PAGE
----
Exploring the world of Micro Architecture
In this essay I will be exploring the ways in which other cultures and societies can influence our own in terms of Art and Architecture. I will also endeavour to understand the history and social desire for smaller buildings, and how it effects artists and designers and moreover, the earth.
Our childhood evokes many memories of the evolution into adulthood, and we try desperately to hold on to them. Impossible to relive those moments, we can only try to re-enact the places where we spent those innocent years. A common factor in most children is finding a refuge from adults and the real world. By devising spaces whether it is underneath a table, fabric between chairs, tree houses (those who are lucky enough), even a cardboard box, anywhere that would be an adult free sanctuary.
As time moves on and responsibilities greaten, we find ourselves desiring stability. Having a permanent home, perhaps starting a family, developing a routine that we may continue for the rest of out lives. However, conflicting with this need for stability, we also have a compulsion for change. Whether it is a job change, a sabbatical, or a new home. A dramatic change is needed sometimes to flee from the ‘normal’ life we live. Somewhat how we felt when we were children.
In first world countries, consumerism and the desire to have more, has formed a society where more is better and less is worse. However, in recent years it has become fashionable to be scaling down and regenerating the designs and influence of the past of our own and other cultures. Mixing the old with the new seems to be very popular in art and design at the moment, especially in the restoration of old buildings. Seeing an old building with a strikingly modern interior is an incredibly striking juxtaposition.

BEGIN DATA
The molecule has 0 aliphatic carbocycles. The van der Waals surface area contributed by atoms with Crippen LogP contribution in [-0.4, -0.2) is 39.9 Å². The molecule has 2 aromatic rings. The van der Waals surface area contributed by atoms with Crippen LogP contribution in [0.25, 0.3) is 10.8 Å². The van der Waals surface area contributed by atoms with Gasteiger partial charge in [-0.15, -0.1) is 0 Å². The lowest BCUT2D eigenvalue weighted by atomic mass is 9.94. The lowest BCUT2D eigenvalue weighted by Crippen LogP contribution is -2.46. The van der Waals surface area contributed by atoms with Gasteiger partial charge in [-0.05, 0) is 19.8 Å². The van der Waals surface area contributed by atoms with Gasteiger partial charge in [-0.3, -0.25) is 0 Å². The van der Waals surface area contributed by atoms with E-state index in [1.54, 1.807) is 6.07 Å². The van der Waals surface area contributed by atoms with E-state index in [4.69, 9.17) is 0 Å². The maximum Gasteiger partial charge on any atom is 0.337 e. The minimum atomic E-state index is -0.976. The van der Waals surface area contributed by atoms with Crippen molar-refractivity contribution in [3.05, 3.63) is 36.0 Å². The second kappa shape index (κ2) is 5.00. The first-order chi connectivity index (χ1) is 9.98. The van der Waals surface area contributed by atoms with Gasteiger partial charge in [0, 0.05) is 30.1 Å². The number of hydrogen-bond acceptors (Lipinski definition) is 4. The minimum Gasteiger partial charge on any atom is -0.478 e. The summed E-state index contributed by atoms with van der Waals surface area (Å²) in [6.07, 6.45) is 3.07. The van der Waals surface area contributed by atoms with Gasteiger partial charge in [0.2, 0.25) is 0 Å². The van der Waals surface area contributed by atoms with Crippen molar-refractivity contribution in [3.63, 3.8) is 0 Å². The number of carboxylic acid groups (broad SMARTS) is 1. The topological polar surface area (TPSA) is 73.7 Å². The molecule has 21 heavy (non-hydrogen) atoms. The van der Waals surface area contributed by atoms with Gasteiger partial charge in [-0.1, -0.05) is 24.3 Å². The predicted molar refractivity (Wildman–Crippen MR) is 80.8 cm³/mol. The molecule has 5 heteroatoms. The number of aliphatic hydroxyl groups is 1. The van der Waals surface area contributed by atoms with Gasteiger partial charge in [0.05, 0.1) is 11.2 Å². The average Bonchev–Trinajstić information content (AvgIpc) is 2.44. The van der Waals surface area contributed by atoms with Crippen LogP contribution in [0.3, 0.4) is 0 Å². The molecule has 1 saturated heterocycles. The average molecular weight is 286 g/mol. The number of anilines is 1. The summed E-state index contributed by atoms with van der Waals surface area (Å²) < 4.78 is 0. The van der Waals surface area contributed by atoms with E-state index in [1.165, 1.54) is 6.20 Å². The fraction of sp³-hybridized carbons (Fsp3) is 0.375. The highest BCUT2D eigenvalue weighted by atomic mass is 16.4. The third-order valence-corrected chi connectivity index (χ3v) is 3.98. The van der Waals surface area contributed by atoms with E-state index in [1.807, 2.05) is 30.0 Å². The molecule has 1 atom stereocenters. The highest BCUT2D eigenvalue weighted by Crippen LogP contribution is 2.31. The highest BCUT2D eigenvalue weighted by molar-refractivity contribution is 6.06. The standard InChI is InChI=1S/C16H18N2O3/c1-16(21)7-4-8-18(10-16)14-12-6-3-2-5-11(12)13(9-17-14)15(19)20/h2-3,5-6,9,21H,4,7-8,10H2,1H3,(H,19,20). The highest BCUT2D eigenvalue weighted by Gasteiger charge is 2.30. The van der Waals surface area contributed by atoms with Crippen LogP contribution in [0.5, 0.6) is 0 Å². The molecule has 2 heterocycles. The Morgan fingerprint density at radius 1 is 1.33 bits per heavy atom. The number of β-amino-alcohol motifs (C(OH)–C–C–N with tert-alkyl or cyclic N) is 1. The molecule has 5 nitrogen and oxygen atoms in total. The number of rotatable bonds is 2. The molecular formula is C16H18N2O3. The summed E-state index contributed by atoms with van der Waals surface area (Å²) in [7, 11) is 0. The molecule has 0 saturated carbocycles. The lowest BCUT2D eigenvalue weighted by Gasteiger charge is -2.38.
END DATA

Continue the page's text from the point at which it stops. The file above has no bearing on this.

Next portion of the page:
With national concern about the earth getting hotter and sea levels rising, a fear has struck many people in the need for change. Architects and designers are working on, “projects that are energy efficient… constructed using materials with low embodied energy or are recycled” ( Richardson, 2007: 11). This way of thinking is not only about creating a beautiful building, but also about being aware of the surroundings in which they exist. A perfect example of this is demonstrated but the winners of Channel Four’s Grand Designs Home of the Year, Christine and Pete’s Blacksheep House. [pic]
(Fig 1 Blacksheep House, 2008)
By the coast in the Hebrides, the houses turf roof and dry stone walls blend seamlessly with its dramatic surroundings. “What I love about this house is that it’s almost as if they went up the mountain, collected bits of the mountain, brought them back down and built their house out of them.” Kevin McCloud (Grand Designs, 2008). This green attitude and style of building is being noticed and implemented more and more, making people aware of the benefits, ecological and financial, of eco homes, “The buildings that look after people can also be the ones that look after the earth.” (Richardson, 2007: 11).
Looking at different styles of architecture and methods of building throughout the world especially indigenous groups, we can learn a huge deal about living with the surrounding terrain. Inuit’s built Igloos, Mud houses in Bangladesh, and my favourite, tree houses in New Guinea. Tree houses are most commonly found in the South Pacific and Southeast Asia, discovered by Captain Cook in the late 1700s. Living in these seemingly strange locations, the dense jungle surroundings provided a generous amount of materials to construct settlements out of. The inhabitants also had the upper hand in defending themselves from intruders, “ If the attackers attempted to chop down the tree, they would be pelted with stones and spears from above.” (Nelson, 1994: 8) Another example of building with the environment in mind, are stilt houses on the Philippine island of Mindanao,...
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